Where To Eat Ceviche In The San Fernando Valley
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Ceviche is so ubiquitous in some of Los Angeles's Latino-dominated neighborhoods that many people think it's a Mexican dish. Actually, it originates in South America, probably Ecuador or Peru, although its precise origins are murky.
Made from raw fish marinated in lemon or lime juice and typically mixed with chopped onions, cilantro, chili peppers and seasonings, ceviche dates back nearly 2,000 years. Culinary historians think it originated in the Moche, a coastal civilization that flourished near the coast of northern Peru from 100 to 700 A.D. By the 1980s, the popular seafood dish had broadened its horizons, expanding to Colombia, Chile, Honduras, El Salvador, Belize, Guatemala, Panama and Mexico.
In Peru the dish is so popular it's celebrated with a national holiday on June 28. It's usually made with aji amarillo peppers, rocoto peppers, canchitas (corn nuts), yuca, sweet potato, onions and banana chips.
That's very different than what you'll get on the streets of Southern California. In the San Fernando Valley, we're blessed. A boom in mariscos trucks means there's a passable ceviche vendor on almost every block. Here are some of the best.
Mariscos el Bigoton
On the corner of Arleta and Osborne in Pacoima, between a 7/11 and a laundromat, Mariscos el Bigoton sells some of the best tostadas de ceviche, second only to the ceviche my aunt makes. What makes it so good? The tilapia is marinated in the juice of key limes, making it one of the most citrusy ceviches on the list. A pescado (fish) tostada costs about $2.50 while camaron (shrimp) costs $5 -- and the portions are very generous. If you're stopping by at lunchtime on the weekend, you might face a 20 to 30-minute wait. Fortunately, micheladas are the perfect companion to mariscos and Bigoton sells a premade mix. You will, however, need to provide your own beer. Pro Tip: After buying the michelada mix, customers will sometimes sneak back to their cars, add beer and drink their michelada as they wait for their food.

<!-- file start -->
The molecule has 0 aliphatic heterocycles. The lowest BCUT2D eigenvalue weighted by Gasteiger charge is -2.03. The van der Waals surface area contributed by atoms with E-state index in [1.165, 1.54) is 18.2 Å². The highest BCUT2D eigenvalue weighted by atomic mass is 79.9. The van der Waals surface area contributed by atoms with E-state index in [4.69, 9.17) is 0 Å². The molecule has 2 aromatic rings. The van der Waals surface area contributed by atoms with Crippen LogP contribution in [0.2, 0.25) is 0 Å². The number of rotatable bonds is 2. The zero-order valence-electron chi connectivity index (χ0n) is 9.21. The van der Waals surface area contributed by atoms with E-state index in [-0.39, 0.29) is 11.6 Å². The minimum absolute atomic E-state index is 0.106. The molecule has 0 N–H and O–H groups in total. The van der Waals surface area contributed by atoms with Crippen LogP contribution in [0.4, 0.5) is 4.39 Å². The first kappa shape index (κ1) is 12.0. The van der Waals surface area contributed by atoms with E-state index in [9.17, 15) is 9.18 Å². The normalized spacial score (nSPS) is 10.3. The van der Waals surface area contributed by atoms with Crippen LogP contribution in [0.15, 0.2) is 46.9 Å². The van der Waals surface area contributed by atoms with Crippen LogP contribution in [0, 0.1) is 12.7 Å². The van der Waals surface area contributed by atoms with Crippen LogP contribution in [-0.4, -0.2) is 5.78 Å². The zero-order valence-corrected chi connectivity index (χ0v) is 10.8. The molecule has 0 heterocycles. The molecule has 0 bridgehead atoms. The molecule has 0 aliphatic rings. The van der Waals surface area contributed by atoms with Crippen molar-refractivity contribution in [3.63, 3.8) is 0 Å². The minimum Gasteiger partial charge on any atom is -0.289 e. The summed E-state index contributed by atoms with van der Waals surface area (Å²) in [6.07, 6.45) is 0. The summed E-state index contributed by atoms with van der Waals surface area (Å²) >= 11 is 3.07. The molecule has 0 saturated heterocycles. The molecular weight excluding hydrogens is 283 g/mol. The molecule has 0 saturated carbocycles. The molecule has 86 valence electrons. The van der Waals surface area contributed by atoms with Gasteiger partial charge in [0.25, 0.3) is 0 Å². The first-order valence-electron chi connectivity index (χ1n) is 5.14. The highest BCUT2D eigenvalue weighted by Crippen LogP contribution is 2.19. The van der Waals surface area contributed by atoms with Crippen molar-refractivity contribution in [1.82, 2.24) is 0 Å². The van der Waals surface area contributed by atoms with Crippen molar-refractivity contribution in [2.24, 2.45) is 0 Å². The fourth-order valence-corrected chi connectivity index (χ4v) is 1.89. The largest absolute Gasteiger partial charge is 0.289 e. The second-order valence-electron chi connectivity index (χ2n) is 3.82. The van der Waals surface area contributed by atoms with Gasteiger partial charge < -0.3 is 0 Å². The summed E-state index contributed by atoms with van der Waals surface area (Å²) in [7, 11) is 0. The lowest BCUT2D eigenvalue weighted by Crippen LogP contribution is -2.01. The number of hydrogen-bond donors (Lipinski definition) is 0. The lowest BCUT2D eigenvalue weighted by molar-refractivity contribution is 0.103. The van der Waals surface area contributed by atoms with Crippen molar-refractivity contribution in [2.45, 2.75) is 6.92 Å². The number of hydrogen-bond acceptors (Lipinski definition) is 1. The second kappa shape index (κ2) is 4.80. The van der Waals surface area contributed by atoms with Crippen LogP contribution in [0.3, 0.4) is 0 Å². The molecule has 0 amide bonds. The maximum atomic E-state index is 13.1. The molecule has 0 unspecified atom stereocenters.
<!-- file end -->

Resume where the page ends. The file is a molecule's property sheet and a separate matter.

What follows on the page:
13504 Osborne St., Arleta. Open Monday-Sunday, 10:30 a.m. - 7 p.m.
5458 Whittier Blvd, East L.A. Open Monday-Sunday, 10 a.m. - 7 p.m.
Tucked in a small parking lot on Maclay Ave. in San Fernando, Ceviches is a hidden gem of a restaurant, serving Nayarit-style ceviche. The fish ceviche is finely minced and less lemon-y than most. Instead, the intense flavor comes from the addition of carrots (which also add crunch) and Nayarit-style purple onions. The prices -- $2 for a fish ceviche tostada and $3 for shrimp -- can't be beat. The tostadas are small, so you'll probably want more than one. Although you're about 30 miles from the Pacific, Ceviches tries to make your experience feel as beachy as possible. So grab a seat on under a palm tree umbrella planted on artificial turf and take the advice of a sign that reads, "Relax, you're on beach time."
313 N. Maclay Ave., San Fernando. Open every day except Tuesday, 11 a.m. - 7 or 8 p.m.
Rosarito Fish Market
Rosarito Fish Market is on the pricier side -- a fish ceviche tostada costs $4.99 and shrimp costs $5.99 -- but it's worth the splurge. Topped with thick avocado slices, the pescado ceviche bursts with lime without being soggy. It's the perfect balance. The restaurant is large so you can bring your whole crew. If you're committed to riding the seafood and beer wave, the menu includes cevicheladas, a michelada with tortilla chips on the rim holding up fish or shrimp ceviche. Again, beer is not included.